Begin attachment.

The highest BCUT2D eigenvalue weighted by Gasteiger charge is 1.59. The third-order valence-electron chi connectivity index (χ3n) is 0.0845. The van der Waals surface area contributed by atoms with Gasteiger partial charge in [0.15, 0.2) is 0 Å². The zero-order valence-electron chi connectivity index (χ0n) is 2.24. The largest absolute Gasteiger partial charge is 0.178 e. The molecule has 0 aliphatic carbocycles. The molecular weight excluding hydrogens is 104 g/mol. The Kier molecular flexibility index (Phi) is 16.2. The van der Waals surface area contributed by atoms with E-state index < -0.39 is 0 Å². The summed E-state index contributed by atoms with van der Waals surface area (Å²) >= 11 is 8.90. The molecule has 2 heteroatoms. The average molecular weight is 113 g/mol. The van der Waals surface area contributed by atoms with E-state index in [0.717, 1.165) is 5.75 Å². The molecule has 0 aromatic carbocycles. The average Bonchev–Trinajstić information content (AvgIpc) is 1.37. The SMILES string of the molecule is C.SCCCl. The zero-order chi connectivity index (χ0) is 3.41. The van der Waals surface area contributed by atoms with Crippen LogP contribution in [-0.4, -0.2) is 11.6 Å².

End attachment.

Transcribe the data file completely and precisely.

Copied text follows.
The highest BCUT2D eigenvalue weighted by Gasteiger charge is 1.59. The third-order valence-electron chi connectivity index (χ3n) is 0.0845. The van der Waals surface area contributed by atoms with Gasteiger partial charge in [0.15, 0.2) is 0 Å². The zero-order valence-electron chi connectivity index (χ0n) is 2.24. The largest absolute Gasteiger partial charge is 0.178 e. The molecule has 0 aliphatic carbocycles. The molecular weight excluding hydrogens is 104 g/mol. The Kier molecular flexibility index (Phi) is 16.2. The van der Waals surface area contributed by atoms with E-state index < -0.39 is 0 Å². The summed E-state index contributed by atoms with van der Waals surface area (Å²) >= 11 is 8.90. The molecule has 2 heteroatoms. The average molecular weight is 113 g/mol. The van der Waals surface area contributed by atoms with E-state index in [0.717, 1.165) is 5.75 Å². The molecule has 0 aromatic carbocycles. The average Bonchev–Trinajstić information content (AvgIpc) is 1.37. The SMILES string of the molecule is C.SCCCl. The zero-order chi connectivity index (χ0) is 3.41. The van der Waals surface area contributed by atoms with Crippen LogP contribution in [-0.4, -0.2) is 11.6 Å².